More than ever during our build-out process, there’s been the need to articulate food and presentation in a cohesive manner in (what seems like) two lines or less. The task of compressing expression is incredibly difficult and beckons me to ask this question: can you define the make of a man in two lines or less?
The introspective answer is clearly a resounding “no”. Without selling themselves short, I’m not sure anyone could genuinely be able to express themselves in two simple sentences. Unfortunately, people (myself included) have a constant need to compartmentalize every aspect of our lives – a byproduct of a social requisite for productivity, effort and efficiency.
Defining things into neat, tiny and easily understandable packages seem to be important for many because it’s the most linear way of simplifying what is perceived as a busy or complex lifestyle; evident by the thousands of careers based on this principle alone. They even made a show about it: it’s called Mad Men.
With that said, I’ve spent a lot of time the last month concentrating on verbalizing my food and concept. It is incredibly difficult – which is why I often need outside perspective and assistance in doing so. And as much as I don’t always agree with the process, I absolutely understand its necessity. Marketing, wording, formatting, menu description and design is paramount because people desire information in the proper measurements.
There have been instances where menus have been an undeniable factor in restaurant success and failure. Wording in a menu can be the difference in customer expectations including: how much people order, what people order and how people ultimately judge their meal. A menu that reads like a book can be intimidating, tiring and confusing for diners – which can lead to a situation where the words may ultimately overwhelm the food. A menu that reads too minimalist can be too vague and uninformative – leading to improper interpretations/expectations of what is actually written versus what is actually served. The dream menu should have the perfect balance of food seduction and honest expectations, which is honestly impossible.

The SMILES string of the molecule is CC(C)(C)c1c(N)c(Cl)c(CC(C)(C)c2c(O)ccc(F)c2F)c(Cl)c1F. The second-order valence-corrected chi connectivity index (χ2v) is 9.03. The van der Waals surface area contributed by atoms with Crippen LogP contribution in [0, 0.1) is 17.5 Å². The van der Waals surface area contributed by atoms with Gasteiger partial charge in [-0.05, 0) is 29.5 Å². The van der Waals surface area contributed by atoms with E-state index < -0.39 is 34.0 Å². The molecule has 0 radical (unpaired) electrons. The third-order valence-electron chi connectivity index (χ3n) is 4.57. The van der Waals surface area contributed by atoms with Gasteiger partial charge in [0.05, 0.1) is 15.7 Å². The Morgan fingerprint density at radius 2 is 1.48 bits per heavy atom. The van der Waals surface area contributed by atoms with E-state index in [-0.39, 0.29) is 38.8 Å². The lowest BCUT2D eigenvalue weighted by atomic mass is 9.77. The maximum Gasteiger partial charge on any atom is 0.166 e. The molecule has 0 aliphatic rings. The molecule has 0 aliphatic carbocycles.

Keeping in line with this theme of compartmentalizing our lives with simple things and words, (apart from the discussion of menu construction) I think there is a lot of danger in the desire to approach our food with this mentality. Inherently, cooking in a basic form is simple – the French can tell you that they only require three components to make anything taste great: heat, butter and salt. However, the perception of cooking for many is often a cumbersome and complex task, whereas the simplest road to nourishment is processed and fast foods. And, if you can’t infer the relationship already, these processed items are amongst the most complicated, deliberate and chemically contrived.
While I’m no master of painting food into language (clearly not a food critic), I am an admirer of the art of written/sensory interpretation and reaction of food. It may sound odd to label something so vague and subliminal as an art form, but I think the ability to manipulate reaction and expectation should be considered as a creative process. There have also been studies in effect of food and perception of flavor via the sound of words, known as synesthesia. It intrigues me that specific wording can be met with an associated sensory perception whether that is a component of our nervous system or merely a Pavlovian reaction. In other words, is “bacon”, “butter” and “sausage” really as sexy as it sounds? Is it even better if I call it “sexy bacon”?
Hopefully, down the line at the Summit, we will find ways down the line to explore and develop some of these ideas experimentally in an interactive format lining food, words and sounds together in an provoking way.